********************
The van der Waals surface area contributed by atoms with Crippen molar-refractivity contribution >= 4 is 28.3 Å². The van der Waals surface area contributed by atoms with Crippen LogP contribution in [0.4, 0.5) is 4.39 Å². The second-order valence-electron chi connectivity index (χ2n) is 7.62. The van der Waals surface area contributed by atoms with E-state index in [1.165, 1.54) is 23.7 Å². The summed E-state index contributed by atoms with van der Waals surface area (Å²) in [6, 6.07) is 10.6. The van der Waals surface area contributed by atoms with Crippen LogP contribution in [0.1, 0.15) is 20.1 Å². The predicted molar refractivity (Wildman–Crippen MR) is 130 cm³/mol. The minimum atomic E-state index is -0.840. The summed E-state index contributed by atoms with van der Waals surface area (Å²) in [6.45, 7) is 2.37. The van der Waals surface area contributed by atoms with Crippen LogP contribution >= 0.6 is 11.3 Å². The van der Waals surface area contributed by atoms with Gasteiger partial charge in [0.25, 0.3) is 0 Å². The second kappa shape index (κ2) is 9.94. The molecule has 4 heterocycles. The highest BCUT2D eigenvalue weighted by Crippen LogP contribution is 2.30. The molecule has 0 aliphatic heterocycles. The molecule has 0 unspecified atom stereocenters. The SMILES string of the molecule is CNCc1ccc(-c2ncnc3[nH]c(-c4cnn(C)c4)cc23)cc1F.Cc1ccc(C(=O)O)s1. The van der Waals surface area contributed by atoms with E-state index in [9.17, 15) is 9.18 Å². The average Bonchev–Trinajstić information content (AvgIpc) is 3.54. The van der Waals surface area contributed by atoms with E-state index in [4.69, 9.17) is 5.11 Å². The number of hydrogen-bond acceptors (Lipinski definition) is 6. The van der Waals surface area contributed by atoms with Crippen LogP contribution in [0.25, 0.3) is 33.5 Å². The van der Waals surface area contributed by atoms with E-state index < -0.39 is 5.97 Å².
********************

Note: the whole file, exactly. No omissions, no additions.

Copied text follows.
The van der Waals surface area contributed by atoms with Crippen molar-refractivity contribution >= 4 is 28.3 Å². The van der Waals surface area contributed by atoms with Crippen LogP contribution in [0.4, 0.5) is 4.39 Å². The second-order valence-electron chi connectivity index (χ2n) is 7.62. The van der Waals surface area contributed by atoms with E-state index in [1.165, 1.54) is 23.7 Å². The summed E-state index contributed by atoms with van der Waals surface area (Å²) in [6, 6.07) is 10.6. The van der Waals surface area contributed by atoms with Crippen LogP contribution in [0.1, 0.15) is 20.1 Å². The predicted molar refractivity (Wildman–Crippen MR) is 130 cm³/mol. The minimum atomic E-state index is -0.840. The summed E-state index contributed by atoms with van der Waals surface area (Å²) in [6.45, 7) is 2.37. The van der Waals surface area contributed by atoms with Crippen LogP contribution >= 0.6 is 11.3 Å². The van der Waals surface area contributed by atoms with Gasteiger partial charge in [0.25, 0.3) is 0 Å². The second kappa shape index (κ2) is 9.94. The molecule has 4 heterocycles. The highest BCUT2D eigenvalue weighted by Crippen LogP contribution is 2.30. The molecule has 0 aliphatic heterocycles. The molecule has 0 unspecified atom stereocenters. The SMILES string of the molecule is CNCc1ccc(-c2ncnc3[nH]c(-c4cnn(C)c4)cc23)cc1F.Cc1ccc(C(=O)O)s1. The van der Waals surface area contributed by atoms with E-state index in [9.17, 15) is 9.18 Å². The average Bonchev–Trinajstić information content (AvgIpc) is 3.54. The van der Waals surface area contributed by atoms with E-state index in [4.69, 9.17) is 5.11 Å². The number of hydrogen-bond acceptors (Lipinski definition) is 6. The van der Waals surface area contributed by atoms with Crippen LogP contribution in [0.25, 0.3) is 33.5 Å². The van der Waals surface area contributed by atoms with E-state index < -0.39 is 5.97 Å².